Three months after the closest mayoral election in the city's history, former Caper Coral Mayor John Sullivan will have his day in court today when he and his attorney will ask a judge to order a recount of the Nov. 5 mayoral election.
Judge Alane Laboda will hear the case at the Lee County Court-house starting at 9 a.m. The judge has carved out two days on her docket to hear the testimony.
At stake is whether the former mayor will get his recount. Because he lost by more than the half-percent threshold to trigger an automatic recount, he would have to pay for the recount with his own money.
Sullivan lost the election to current Mayor Marni Sawicki by 121 votes. Sullivan carried the most votes among Election Day voters and among absentee voters, but lost by more than a 13 percentage point margin from early voters, and in some precincts by as much as a 2-1 margin.
A week later, Sullivan, along with five other plaintiffs (including former City Councilmember Bill Deile, former mayoral candidate David Carr, and three city residents), filed suit to demand a recount of the election results.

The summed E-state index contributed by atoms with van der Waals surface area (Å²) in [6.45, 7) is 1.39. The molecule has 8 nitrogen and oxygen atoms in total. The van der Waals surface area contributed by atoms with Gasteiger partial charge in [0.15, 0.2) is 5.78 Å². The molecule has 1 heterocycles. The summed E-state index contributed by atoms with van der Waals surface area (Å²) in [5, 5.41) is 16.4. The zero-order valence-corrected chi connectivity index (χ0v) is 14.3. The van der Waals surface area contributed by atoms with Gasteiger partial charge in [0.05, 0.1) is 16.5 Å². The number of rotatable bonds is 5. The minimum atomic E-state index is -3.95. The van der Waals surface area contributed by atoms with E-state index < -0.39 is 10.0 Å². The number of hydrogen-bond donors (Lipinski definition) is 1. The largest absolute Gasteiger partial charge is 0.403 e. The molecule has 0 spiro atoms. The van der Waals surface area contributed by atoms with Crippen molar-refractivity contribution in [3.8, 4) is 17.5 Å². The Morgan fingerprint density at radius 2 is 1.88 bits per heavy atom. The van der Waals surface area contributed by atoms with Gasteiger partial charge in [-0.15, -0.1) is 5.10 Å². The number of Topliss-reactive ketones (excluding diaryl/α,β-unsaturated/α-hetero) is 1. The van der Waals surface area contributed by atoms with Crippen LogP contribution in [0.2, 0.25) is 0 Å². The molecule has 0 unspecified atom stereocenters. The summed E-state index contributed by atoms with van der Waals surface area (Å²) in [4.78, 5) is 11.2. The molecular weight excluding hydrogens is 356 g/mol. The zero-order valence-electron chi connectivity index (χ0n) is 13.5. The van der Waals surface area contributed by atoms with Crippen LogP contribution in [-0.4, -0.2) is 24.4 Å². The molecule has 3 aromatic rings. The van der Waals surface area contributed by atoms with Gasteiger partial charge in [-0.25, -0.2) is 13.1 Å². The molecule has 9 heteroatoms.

The suit contends there was miscounduct on the part of election officials; the acceptance of illegal votes and rejection of legal votes to potentially sway the outcome; that the number of absentee and early votes were fraudulently presented; and defects with the voting system.
The trial was originally Jan. 7, however Laboda sanctioned Leigh Fisher, Sullivan's attorney, for not sharing certain information during discovery and set new dates for today and Thursday.
Sullivan and his team of lawyers and volunteers met with Lee County Election officials last week to review the absentee and early ballots, as well as 11 of the 30 precincts, many of which had the wide spread in the early voting
Sullivan contends that margin could be more than an anomaly. He also contends that the composition of the canvassing board may have been wrongly constituted and that neither the city charter nor Florida statutes addresses how such boards should be in citywide elections.
The canvassing board consisted of supervisor of elections Sharon Harrington, city clerk Rebecca Van Duetekom and City Councilmember Rana Erbrick.
He also wants a better accounting of the ballots through a better audit trail.
Sawicki was in Washington, D.C. ,and unavailable to comment. When asked if he thought his side would prevail, Mark Herron, Sawicki's attorney, was adamant.
"I wouldn't be here if we didn't think we had a good case. The burden isn't on me to prove anything. That's why they're plaintiffs," Herron said.
Sullivan on Thursday said he was confident that, even if he doesn't get a recount, if the election process is changed, it would make things more transparent and less susceptible to error.